The Social Host Ordinance, which came into effect December 2010 and holds tenants accountable to underage drinking in their residence, is entering its toughest period as students return from summer break or arrive at University of California Santa Barbara for the first time.
The ordinance was voted into effect by the Board of Supervisors with a 4 to 1 vote last year and implements new civil penalties for party hosts found serving alcohol to anyone under 21. The fines range from $500 to $2,000 with the first offense including a mandatory education class.
The ordinance passed despite the protest of the Isla Vista and UCSB community and has led to an assumption among many students that community groups were dismissive of student concerns. Similar ordinances, such as the one passed in Ventura County are usually directed towards curbing the drinking habits of high school students, not college students.
Many people in the IV community have already expressed concern over the ordinance.
Life of the Party, a site directed at UCSB students with a page devoted to the Social Host Ordinance, states that to avoid breaking the law hosts should “check IDs at the door,” a task difficult to perform at IV parties.
Christina Nguyen, a third-year English major and Isla Vista resident, doesn’t agree with this idea.
“I understand the issue with underage high school kids getting into parties. That’s a responsibility for the host,” she said. “But here at college, everyone is an adult and having a good time together. You can’t expect the host to ID everyone.”
To address the issue of underage drinkers discreetly entering a party, the ordinance allows for individuals to call the police to remove them without citing the hosts. Roommates who do not engage in the party and are unaware that underage drinking is occurring cannot be cited and to cite someone, the police must establish that the person knew or should have known that underage drinking was occurring.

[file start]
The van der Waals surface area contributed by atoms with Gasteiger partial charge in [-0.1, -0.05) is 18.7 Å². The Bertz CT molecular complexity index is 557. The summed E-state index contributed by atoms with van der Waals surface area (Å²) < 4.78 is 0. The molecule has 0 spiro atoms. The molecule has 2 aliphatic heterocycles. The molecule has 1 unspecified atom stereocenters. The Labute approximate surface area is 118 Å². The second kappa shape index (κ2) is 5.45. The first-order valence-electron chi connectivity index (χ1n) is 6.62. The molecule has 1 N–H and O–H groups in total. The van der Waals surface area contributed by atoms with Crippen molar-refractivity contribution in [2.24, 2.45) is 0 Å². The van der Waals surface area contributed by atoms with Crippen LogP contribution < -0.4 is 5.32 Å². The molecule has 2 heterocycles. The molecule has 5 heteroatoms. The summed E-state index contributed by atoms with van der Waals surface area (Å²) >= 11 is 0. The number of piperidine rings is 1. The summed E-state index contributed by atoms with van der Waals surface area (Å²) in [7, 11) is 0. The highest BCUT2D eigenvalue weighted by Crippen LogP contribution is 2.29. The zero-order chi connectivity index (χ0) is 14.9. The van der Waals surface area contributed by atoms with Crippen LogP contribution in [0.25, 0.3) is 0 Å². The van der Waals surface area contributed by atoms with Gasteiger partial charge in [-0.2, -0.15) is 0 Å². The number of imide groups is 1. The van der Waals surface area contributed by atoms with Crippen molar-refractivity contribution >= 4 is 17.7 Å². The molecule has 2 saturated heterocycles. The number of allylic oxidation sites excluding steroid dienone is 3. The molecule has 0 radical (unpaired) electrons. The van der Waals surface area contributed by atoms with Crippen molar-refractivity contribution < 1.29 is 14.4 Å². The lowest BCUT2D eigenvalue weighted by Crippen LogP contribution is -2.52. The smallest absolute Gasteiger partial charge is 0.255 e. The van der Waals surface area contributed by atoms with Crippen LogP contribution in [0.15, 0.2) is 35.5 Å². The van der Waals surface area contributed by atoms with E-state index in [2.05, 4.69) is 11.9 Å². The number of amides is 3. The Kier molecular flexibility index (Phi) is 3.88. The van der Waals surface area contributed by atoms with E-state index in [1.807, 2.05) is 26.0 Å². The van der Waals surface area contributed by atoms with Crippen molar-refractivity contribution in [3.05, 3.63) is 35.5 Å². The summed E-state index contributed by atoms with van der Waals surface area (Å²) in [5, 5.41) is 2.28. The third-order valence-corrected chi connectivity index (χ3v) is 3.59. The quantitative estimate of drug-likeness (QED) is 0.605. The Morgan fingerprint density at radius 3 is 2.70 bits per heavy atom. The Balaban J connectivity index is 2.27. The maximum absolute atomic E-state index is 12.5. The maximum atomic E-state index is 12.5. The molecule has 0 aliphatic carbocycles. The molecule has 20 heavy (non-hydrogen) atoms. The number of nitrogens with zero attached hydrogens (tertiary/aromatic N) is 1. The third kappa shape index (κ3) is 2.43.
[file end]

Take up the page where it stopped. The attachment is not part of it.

Doreen Farr, a member of the Santa Barbara County Board of Supervisors and the only member to vote against the Social Host Ordinance, holds office hours the second Tuesday of every month from 1 p.m. to 3 p.m. outside of Coffee Collaborative as a way for people to discuss community issues. She has noticed that the ordinance has recently become a repeated topic in her discussions.
“People are afraid they’ll be in charge of underage roommates that they have no control over,” Farr said.
Farr explains that very few citations have been given, suggesting unfamiliarity among officers concerning the ordinance and its details. The ordinance leaves in place the rule that the foot patrol must detect loud noises, fighting, screaming or other indications of an out of control party before entering a home. It is only after entering that the foot patrol can begin to inquire about the age of those present and issue a citation to the hosts and tenants.
The ordinance still continues to worry UCSB students even with the few number of citations given. Doreen Farr assures students that the ordinance is not designed to create a tense rift between the residents and the police.
“The police are always looking for ways to ensure public safety,” Farr said. “The idea is to make everyone more responsible.”